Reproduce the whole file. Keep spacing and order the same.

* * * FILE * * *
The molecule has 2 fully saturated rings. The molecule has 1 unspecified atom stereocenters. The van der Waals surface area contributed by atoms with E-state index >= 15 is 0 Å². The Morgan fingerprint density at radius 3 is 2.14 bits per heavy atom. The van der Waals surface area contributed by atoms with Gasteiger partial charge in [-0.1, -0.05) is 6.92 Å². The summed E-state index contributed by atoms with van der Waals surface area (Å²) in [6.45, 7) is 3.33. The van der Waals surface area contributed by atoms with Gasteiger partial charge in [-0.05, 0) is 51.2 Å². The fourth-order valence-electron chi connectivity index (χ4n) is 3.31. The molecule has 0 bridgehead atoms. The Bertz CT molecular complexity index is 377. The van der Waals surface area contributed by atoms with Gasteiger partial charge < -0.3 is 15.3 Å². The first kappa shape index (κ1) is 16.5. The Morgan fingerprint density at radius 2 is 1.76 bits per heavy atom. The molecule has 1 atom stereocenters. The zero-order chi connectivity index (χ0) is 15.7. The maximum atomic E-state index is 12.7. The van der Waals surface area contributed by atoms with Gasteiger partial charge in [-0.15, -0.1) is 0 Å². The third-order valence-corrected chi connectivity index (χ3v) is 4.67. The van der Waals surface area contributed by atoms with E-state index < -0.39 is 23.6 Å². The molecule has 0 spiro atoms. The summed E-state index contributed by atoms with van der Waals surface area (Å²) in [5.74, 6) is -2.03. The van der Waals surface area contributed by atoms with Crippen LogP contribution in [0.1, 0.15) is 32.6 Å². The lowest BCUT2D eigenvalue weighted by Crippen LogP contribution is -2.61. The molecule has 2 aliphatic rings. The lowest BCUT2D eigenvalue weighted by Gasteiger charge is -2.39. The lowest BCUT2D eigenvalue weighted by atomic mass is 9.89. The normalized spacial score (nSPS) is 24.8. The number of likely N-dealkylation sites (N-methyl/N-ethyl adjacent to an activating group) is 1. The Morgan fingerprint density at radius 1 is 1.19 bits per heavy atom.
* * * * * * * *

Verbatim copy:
The molecule has 2 fully saturated rings. The molecule has 1 unspecified atom stereocenters. The van der Waals surface area contributed by atoms with E-state index >= 15 is 0 Å². The Morgan fingerprint density at radius 3 is 2.14 bits per heavy atom. The van der Waals surface area contributed by atoms with Gasteiger partial charge in [-0.1, -0.05) is 6.92 Å². The summed E-state index contributed by atoms with van der Waals surface area (Å²) in [6.45, 7) is 3.33. The van der Waals surface area contributed by atoms with Gasteiger partial charge in [-0.05, 0) is 51.2 Å². The fourth-order valence-electron chi connectivity index (χ4n) is 3.31. The molecule has 0 bridgehead atoms. The Bertz CT molecular complexity index is 377. The van der Waals surface area contributed by atoms with Gasteiger partial charge < -0.3 is 15.3 Å². The first kappa shape index (κ1) is 16.5. The Morgan fingerprint density at radius 2 is 1.76 bits per heavy atom. The molecule has 1 atom stereocenters. The zero-order chi connectivity index (χ0) is 15.7. The maximum atomic E-state index is 12.7. The van der Waals surface area contributed by atoms with Gasteiger partial charge in [-0.15, -0.1) is 0 Å². The third-order valence-corrected chi connectivity index (χ3v) is 4.67. The van der Waals surface area contributed by atoms with E-state index < -0.39 is 23.6 Å². The molecule has 0 spiro atoms. The summed E-state index contributed by atoms with van der Waals surface area (Å²) in [5.74, 6) is -2.03. The van der Waals surface area contributed by atoms with Crippen LogP contribution in [0.1, 0.15) is 32.6 Å². The lowest BCUT2D eigenvalue weighted by Crippen LogP contribution is -2.61. The molecule has 2 aliphatic rings. The lowest BCUT2D eigenvalue weighted by Gasteiger charge is -2.39. The lowest BCUT2D eigenvalue weighted by atomic mass is 9.89. The normalized spacial score (nSPS) is 24.8. The number of likely N-dealkylation sites (N-methyl/N-ethyl adjacent to an activating group) is 1. The Morgan fingerprint density at radius 1 is 1.19 bits per heavy atom.